People are asking this question after last week’s news-reports on the launch of Ra’ad Al Shamal – Northern Thunder – the largest military exercise to be coordinated in the region, by Saudi Arabia.This exercise involves ground, air, and naval forces.
Thousands of troops from 20 countries – Arab, Islamic and allied nations including Pakistan – are involved in the exercise. And the natural worry for some is whether this is the beginning of the big war.
But it is evident, I think, that many people are not reading between the words! They are missing out the word ‘exercise’ in the phrase!
This ‘exercise’ will show to some states (in this case, to those like Iran), to regimes (like Syria) and to groups ((like ISIS/Daesh) that the military power of this comity of nations will be a force to reckon with.
As the exercise is taking place at King Khalid Military City, near Hafar Al Batin city in northern Saudi Arabia, it is sending out signals to those concerned, that collective ground offensive on Syria is very much possible, in the near future. And that it could be very powerful.
The six GCC countries (including Bahrain), Jordan, Egypt, Senegal, Sudan, the Maldives, Morocco, Chad, Tunisia, Comoros Islands, Djibouti, Malaysia, Mauritania, Mauritius, and even Pakistan are involved in these military manoeuvres.
There is a special mention of Pakistan because it is a nuclear power. And, also, let us not forget that Egypt has the largest army in the region.
Turkey, which is not in the list, has been saying that a large coalition of forces is the only thing Assad regime can be fought.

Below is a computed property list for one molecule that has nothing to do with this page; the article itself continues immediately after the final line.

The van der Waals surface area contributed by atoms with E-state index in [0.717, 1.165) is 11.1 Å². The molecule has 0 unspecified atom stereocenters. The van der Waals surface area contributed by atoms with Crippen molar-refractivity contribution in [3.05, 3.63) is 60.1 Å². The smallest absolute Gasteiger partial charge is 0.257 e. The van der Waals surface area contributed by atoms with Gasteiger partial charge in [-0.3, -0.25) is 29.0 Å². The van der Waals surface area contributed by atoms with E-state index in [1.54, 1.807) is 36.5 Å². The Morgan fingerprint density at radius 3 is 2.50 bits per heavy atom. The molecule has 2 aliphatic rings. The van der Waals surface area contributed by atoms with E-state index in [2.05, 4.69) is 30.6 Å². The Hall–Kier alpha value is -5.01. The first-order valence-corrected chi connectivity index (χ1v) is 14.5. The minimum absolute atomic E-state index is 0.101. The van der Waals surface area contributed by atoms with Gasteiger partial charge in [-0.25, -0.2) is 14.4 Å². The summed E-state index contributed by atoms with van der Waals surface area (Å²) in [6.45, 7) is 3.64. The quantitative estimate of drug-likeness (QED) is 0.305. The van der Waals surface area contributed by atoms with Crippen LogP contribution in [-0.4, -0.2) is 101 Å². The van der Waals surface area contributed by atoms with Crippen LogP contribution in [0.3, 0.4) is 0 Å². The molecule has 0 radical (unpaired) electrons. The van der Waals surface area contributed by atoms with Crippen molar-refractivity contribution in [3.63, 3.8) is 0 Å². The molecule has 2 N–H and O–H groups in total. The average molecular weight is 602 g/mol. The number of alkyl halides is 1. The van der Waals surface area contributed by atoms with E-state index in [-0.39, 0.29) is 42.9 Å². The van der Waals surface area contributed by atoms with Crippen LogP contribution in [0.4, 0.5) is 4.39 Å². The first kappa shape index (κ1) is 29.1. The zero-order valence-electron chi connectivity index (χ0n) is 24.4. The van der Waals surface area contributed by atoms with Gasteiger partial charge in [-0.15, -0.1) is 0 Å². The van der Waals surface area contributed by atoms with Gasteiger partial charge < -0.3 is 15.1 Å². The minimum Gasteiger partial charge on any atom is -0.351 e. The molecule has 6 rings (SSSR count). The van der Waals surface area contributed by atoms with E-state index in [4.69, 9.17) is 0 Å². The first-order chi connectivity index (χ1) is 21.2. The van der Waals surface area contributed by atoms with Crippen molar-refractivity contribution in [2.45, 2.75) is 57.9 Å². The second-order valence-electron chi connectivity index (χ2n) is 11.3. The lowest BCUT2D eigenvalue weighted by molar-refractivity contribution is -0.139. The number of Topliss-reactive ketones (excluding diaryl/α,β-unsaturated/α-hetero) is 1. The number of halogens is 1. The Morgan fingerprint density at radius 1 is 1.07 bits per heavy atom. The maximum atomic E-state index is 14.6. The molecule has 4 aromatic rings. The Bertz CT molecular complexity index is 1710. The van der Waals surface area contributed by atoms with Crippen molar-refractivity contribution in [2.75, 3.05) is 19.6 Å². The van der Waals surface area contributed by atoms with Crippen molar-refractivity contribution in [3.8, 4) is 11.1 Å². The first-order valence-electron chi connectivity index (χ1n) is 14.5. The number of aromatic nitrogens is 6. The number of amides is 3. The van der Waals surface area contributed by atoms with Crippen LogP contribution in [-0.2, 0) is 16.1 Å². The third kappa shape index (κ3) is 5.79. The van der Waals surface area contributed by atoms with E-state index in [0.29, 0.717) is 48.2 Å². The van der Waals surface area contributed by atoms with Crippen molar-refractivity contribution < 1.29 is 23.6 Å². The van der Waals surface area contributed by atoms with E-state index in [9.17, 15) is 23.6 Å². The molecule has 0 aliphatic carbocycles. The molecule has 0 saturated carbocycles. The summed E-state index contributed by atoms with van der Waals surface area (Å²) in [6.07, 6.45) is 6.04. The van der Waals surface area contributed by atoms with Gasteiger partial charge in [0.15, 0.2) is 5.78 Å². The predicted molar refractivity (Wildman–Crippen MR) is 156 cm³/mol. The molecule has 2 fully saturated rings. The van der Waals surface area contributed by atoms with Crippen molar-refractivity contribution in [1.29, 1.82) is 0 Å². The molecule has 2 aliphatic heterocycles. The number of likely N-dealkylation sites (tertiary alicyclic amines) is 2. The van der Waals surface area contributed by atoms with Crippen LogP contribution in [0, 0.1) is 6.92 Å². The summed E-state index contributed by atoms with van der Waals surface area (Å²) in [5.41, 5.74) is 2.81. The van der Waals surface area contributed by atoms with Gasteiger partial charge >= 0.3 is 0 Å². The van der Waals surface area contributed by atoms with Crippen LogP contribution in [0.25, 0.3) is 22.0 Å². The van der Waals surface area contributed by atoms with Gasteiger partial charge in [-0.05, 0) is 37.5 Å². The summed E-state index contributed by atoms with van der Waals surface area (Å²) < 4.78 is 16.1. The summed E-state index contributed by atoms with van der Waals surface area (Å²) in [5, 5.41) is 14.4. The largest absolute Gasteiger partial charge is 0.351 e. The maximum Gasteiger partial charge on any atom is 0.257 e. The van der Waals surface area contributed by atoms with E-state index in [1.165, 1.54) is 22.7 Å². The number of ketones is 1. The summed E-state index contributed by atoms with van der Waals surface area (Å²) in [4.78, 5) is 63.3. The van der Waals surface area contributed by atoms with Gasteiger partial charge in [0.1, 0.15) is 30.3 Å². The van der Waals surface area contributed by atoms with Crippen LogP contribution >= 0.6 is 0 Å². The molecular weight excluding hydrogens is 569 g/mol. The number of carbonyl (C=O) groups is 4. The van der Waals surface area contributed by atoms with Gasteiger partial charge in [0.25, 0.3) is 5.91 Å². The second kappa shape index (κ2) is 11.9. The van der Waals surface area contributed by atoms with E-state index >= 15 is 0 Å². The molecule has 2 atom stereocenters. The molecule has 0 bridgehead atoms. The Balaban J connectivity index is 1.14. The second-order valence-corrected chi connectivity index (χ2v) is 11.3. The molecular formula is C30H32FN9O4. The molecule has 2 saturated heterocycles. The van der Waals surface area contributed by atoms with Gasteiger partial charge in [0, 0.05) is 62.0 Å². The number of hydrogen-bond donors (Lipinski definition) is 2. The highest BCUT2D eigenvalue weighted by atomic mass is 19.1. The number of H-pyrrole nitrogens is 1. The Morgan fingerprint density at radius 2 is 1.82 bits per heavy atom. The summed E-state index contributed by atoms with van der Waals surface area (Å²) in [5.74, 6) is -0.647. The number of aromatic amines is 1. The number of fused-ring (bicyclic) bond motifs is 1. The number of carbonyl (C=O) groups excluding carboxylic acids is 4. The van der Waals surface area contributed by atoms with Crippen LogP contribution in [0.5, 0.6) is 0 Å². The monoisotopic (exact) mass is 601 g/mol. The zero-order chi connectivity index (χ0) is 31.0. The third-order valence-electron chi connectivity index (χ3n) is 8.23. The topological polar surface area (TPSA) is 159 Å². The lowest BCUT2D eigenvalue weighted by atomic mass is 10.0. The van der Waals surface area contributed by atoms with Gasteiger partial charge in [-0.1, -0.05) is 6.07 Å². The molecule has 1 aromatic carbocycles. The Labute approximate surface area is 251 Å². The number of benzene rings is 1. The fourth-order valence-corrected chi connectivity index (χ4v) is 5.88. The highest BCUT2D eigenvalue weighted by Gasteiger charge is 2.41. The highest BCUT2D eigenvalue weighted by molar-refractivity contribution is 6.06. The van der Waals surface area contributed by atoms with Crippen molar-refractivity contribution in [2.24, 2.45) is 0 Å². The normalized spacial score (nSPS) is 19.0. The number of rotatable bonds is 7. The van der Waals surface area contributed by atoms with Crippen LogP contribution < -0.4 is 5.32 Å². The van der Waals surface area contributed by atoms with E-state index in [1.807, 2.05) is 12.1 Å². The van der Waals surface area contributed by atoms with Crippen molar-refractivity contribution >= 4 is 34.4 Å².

Unable to contain or sustain the influx of millions of refugees onto its soil, Turkey wants the issue to be solved at the earliest.
But I believe Turkey has another – more important – interest, that it wishes to protect.
During this crisis, it does not want the Syrian Kurds to gain ground, and establish for themselves a legitimate Kurdish Region. Turkey is now asking for a ground offensive into Syria to defeat ISIS and to dethrone Bashar Al Assad. Lest the situation prove detrimental to its own political strategy.
But, let us look at three facts. One, Russia is now involved in air strikes against ISIS, (on behalf of Bashar Al Assad to keep him in power). And in the process hit some US targets. Two, Iran has been a longstanding supporter of Assad. Three, some other nations which are currently undecided may join Russia and Iran to keep Assad in power.
At a UN Security Council meeting, a Russian draft resolution condemned any plans for foreign military intervention and warned against violations of Syrian sovereignty.
But the draft resolution has been rejected by the US and French ambassadors. And also by Ukraine, Spain and New Zealand.
It is therefore the strange aligning of nations, on opposing sides, that is causing this ominous speculation that a third world war is brewing.
But the two world wars have shown to all nations that wars do not necessarily solve problems, but cause bigger problems. The fact that there are more powerful destructive weapons today, and the fact that wars could cripple economic structures show us that another world war could be disastrous to all concerned.
A negotiating table is what the focus should be on, because ‘war’ is not a 21st century solution.
Instead of fearing a war, all nations must ensure that any war, if it breaks out, must be contained within a small geographical region.
If it is allowed to grow more, it will only show us that we still do not learn from history.